A favourite hobby among people who work in financial services is wild speculation. Since everyone is getting excited for another Tour de France, we thought we’d look ahead and think about what our sport might look like in ten years time.
Metal fencing up the iconic climbs?
Sadly there is no climb up Ventoux in the 2017 route, but it is a regular feature, and the scrum up the mountain in 2015 illustrates the problem. Incidents involving spectators (and their dogs) interfering with riders or knocking riders off entirely are on the rise. Combine this with increasing security fears in Europe, and the introduction of more and more barriers seems inevitable.
It’s hard to see how the organisers could go about fencing in supporters along the entire three and a half thousand kilometres of the Tour de France, but on famous sections such as Ventoux it is a real possibility. Over the next few years, a cheeky clip round the ear might not be enough anymore.
Arguably, the spectators aren’t the real problem here. The crowds have always been deep and enthusiastic, and while there are occasional collisions, on the whole people move out of the way when they see the riders coming. What has changed over the years, is the number of other vehicles surrounding the riders.
There might be plenty of space on the roads for all of the spectators while an attack makes its way up the mountain, but add in an army of motorbikes fighting over Chris Froome close-ups and it becomes a recipe for disaster. Perhaps a much better option would be to ditch the motos.
No more Motos
Motorbike cameras are hateful things that spoil races for riders and spectators. Nobody is going to forget the sight of the gangly-armed Chris Froome jogging up Mount Ventoux in a hurry.
We’re in a bit of a catch 22 situation unfortunately. As more people tune in to watch the tour, sponsors are willing to invest more into the teams and broadcasters to give more airtime. In return they want their footage to be up close and exciting, so if we are going to ditch the pillion cameramen, we are going to need some compelling alternatives.
On board cameras
One of the highlights of the last couple of years was watching the Giant-Alpericn’s in-peloton footage uploaded to their YouTube channel after each major race. We’ve all ridden in groups, but to experience travelling at that speed in such a tight bunch of riders -even if it is via the medium of a fish eye lens- is remarkable.
Recent track events at the Lee Valley Velodrome such as the London 6 Day and UCI Track Cycling World Champs have had live GoPro footage up on the big screens around the track, and incorporated into the television footage. The technology already exists, so surely it wouldn’t take a whole lot of tinkering to get on board footage included in the tour coverage next year, let alone in ten years time?
Unfortunately, things move at a very slow pace in cycling off the bike, particularly when you’re talking about the Tour de France.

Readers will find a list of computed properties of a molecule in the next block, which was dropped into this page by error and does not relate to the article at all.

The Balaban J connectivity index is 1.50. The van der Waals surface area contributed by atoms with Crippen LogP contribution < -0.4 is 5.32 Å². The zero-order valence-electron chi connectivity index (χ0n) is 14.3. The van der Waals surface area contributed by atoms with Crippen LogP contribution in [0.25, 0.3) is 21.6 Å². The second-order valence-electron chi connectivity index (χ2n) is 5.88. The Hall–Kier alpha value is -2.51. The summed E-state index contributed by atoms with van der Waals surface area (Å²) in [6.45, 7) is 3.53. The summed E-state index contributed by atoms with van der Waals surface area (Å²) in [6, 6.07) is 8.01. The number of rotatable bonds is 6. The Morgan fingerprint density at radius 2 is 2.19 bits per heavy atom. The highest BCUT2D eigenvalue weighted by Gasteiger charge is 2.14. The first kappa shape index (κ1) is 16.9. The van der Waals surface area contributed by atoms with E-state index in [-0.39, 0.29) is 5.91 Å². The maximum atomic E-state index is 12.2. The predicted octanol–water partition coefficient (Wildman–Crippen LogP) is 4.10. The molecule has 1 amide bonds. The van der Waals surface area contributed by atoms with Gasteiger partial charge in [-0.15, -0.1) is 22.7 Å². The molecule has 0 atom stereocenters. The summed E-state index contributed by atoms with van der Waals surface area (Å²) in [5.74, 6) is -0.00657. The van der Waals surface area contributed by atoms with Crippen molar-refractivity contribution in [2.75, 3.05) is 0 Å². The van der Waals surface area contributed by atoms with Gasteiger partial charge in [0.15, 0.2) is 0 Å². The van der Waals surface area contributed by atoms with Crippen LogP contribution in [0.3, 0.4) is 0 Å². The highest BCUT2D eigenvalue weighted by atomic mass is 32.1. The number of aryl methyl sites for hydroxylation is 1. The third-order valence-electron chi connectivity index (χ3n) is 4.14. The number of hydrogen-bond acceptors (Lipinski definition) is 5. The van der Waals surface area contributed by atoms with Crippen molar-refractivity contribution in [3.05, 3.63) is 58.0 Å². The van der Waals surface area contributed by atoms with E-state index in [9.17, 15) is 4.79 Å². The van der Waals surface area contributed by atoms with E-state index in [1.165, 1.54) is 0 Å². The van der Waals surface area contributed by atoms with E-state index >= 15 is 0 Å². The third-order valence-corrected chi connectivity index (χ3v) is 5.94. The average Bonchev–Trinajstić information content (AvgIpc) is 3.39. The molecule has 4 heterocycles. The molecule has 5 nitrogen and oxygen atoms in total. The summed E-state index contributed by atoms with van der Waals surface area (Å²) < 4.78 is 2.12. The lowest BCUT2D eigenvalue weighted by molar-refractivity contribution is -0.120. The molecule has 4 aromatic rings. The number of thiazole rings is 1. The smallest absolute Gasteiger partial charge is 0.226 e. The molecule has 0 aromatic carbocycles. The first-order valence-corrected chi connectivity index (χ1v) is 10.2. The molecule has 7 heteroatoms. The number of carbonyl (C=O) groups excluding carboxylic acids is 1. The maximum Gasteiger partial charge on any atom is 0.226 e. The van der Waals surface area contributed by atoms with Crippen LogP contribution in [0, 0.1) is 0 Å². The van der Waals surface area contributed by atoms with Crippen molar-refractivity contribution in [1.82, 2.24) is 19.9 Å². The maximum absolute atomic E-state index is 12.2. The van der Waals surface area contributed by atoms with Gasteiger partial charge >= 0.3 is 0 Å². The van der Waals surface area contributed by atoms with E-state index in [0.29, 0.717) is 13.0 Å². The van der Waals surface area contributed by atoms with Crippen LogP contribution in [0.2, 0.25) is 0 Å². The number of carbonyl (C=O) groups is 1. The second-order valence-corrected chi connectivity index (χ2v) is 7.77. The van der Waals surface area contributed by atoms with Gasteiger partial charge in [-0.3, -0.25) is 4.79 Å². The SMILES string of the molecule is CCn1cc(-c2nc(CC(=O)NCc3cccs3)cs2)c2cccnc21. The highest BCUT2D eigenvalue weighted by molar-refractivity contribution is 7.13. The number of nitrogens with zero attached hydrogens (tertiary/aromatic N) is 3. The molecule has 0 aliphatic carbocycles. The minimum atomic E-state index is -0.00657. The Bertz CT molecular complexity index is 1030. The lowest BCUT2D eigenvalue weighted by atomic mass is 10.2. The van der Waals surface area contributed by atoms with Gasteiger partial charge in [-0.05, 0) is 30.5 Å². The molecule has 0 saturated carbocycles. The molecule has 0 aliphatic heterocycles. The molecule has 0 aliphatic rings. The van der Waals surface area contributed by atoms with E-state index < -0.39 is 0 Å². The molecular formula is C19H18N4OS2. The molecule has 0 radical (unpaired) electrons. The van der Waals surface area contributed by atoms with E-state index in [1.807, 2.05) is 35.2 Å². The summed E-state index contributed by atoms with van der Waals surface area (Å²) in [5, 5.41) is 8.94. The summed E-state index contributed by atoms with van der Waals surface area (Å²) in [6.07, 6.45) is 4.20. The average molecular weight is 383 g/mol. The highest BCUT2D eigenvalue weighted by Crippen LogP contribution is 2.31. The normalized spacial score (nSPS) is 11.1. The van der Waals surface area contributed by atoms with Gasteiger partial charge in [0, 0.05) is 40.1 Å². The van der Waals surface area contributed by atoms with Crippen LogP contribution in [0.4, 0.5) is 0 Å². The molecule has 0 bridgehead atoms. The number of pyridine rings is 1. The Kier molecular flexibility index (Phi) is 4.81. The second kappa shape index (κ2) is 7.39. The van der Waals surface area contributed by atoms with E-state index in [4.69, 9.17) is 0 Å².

Currently, nobody can quite agree to who would own the footage. The teams think it should belong to them, the Amaury Sport Organisation (ASO) would like to claim the footage, and each of the distributors and broadcasters would like to put their claims in too. I can’t see how you are going to get onboard cameras past Team Sky’s ‘marginal gains’ regime, and the UCI have no motivation to make on bike cameras compulsory in the rules.
On board cameras are here, working, now. But don’t be surprised if it takes us another 10 years to get them included in the televised footage.
Obviously drones. You can’t have a future speculation article and not talk about drones.
Drones have just begun to make an appearance in live and recorded televised events. They have been used for a couple of years to stream crowd footage at big festivals, and in the latest 90’s flashback, the reboot of Robot Wars over in America has had success using drone footage to get up close and personal with the terrifying new machines.
10 years ago the technology in modern quad copters was almost unimaginable. They use super accurate GPS, accelerometers, and in some cases optical sensors and radar, all pumped out to the rotors via a microprocessor in order to hover stable and still. You might feel like you are flying a drone, but all you’re really doing by moving the sticks is asking it nicely to fly somewhere, and watching the drone kindly oblige you.
With Elon Musk spending his billions on making better batteries, and companies like Google and Apple investing in electronics for their smartphones and AI for their battledroids autonomous cars, it’s amazing to think how these drones will progress in the next ten years. Their props are sharp and spin very quickly, but I’d much rather have one of those crash into me than a motorbike with two guys on the back.
Perhaps in ten years time we will be able to watch the cycling from the perspective of tiny, autonomous wasps, actively avoiding riders as they nip in and out of the peloton, and giving chase on the descents.
Looking to brush up on your trivia before the next race? Check out our Tour de France Infographic.